The Wolfe Tones' "Come Out Ye Black and Tans" has shot to the top of the iTunes charts in both Ireland and the UK in the wake of the RIC commemoration controversy in Dublin.

“Come Out Ye Black and Tans” by The Wolfe Tones has topped both the Irish and British iTunes charts this week in the wake of the controversy surrounding the now “deferred” commemoration to the Royal Irish Constabulary (RIC) and Dublin Metropolitan Police (DMP) in Dublin.

Read More: Irish government “defers” controversial RIC commemoration event

On Irish iTunes, three versions of The Wolfe Tones’ “Come Out Ye Black and Tans” cracked the top ten singles chart taking first, second, and seventh places as of January 9:

The Irish rebel band’s album “At Their Very Best Live” has also topped the best selling albums chart in Ireland:

Read More: RIC police force should never be honored given their savage past

On the United Kingdom’s iTunes charts, “Come Out Ye Black and Tans” from the group’s “At Their Very Best Live” is also in the number one position as of January 9:

Their album "At Their Very Best Live" has also reached number 24 on the UK iTunes charts:

Read More: The real history behind The Black and Tans in Ireland

On Twitter, the decades-old group shared the news:

Make th,at No. 1 Ireland & Britain :-)

— The Wolfe Tones 🇮🇪 (@wolfetones) January 9, 2020

The popular Irish rebel song has seen a meteoric boost in popularity in the wake of the controversy surrounding a planned RIC / DMP commemoration in Dublin for January 17, which was ultimately “deferred” by the Irish government after scores of Irish politicians as well as members of the public denounced the event.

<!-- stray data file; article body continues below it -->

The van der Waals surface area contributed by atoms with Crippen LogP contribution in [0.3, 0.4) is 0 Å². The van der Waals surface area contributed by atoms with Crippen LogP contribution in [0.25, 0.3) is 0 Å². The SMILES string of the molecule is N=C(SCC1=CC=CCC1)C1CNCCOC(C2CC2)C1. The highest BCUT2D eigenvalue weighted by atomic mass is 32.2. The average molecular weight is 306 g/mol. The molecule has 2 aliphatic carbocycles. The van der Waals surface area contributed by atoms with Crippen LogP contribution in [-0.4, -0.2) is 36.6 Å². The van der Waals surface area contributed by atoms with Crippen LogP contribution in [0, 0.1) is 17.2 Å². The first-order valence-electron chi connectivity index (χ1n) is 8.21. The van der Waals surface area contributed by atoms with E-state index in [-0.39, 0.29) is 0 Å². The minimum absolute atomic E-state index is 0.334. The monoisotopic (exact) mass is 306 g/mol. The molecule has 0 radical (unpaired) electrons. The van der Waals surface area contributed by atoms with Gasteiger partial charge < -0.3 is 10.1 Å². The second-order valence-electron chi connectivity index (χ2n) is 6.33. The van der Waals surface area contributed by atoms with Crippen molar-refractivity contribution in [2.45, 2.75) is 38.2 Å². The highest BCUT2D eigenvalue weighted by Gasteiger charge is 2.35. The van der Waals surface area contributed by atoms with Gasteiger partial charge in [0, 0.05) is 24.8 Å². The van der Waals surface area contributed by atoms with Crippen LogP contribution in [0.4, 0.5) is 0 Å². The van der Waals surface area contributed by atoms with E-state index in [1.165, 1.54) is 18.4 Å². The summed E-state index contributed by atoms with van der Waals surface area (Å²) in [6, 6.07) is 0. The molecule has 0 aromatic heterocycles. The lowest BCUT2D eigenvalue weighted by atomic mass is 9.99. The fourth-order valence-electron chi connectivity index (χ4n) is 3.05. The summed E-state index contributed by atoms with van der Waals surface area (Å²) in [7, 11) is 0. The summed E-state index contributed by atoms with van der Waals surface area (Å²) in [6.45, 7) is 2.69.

Read More: Irish politicians boycott Royal Irish Constabulary commemoration in Dublin

Speaking with The Irish Sun, Brian Warfield, singer for The Wolfe Tones, said: “The Black and Tans were always crafty.

“They’ll be back, and when they do, we’ll be waiting for them outside singing loud and proud ‘Come out, ye Black and Tans, come out and fight me like a man’.”

“The RIC were never a police force for the people of Ireland. They only existed as a militia to suppress the Irish people.

“If you go back to Famine times, the RIC assisted in getting the food out of Ireland while the natives starved, and to shoot anyone who held onto food.

“The Royal Irish Constabulary and Dublin Metropolitan Police were the eyes and ears of Dublin Castle. None of their senior commanders were Catholics, only the enforcers they used on the streets.”

Warfield added: “While it was great news that the Blueshirts cancelled their Black and Tan commemoration with the help of people power surely we should be able to build enough pressure on them over months or however long it takes to stop them letting Shannon be used as a military base for an imperialist army.”

You can listen to “Come Out Ye Black and Tans” by The Wolfe Tones here: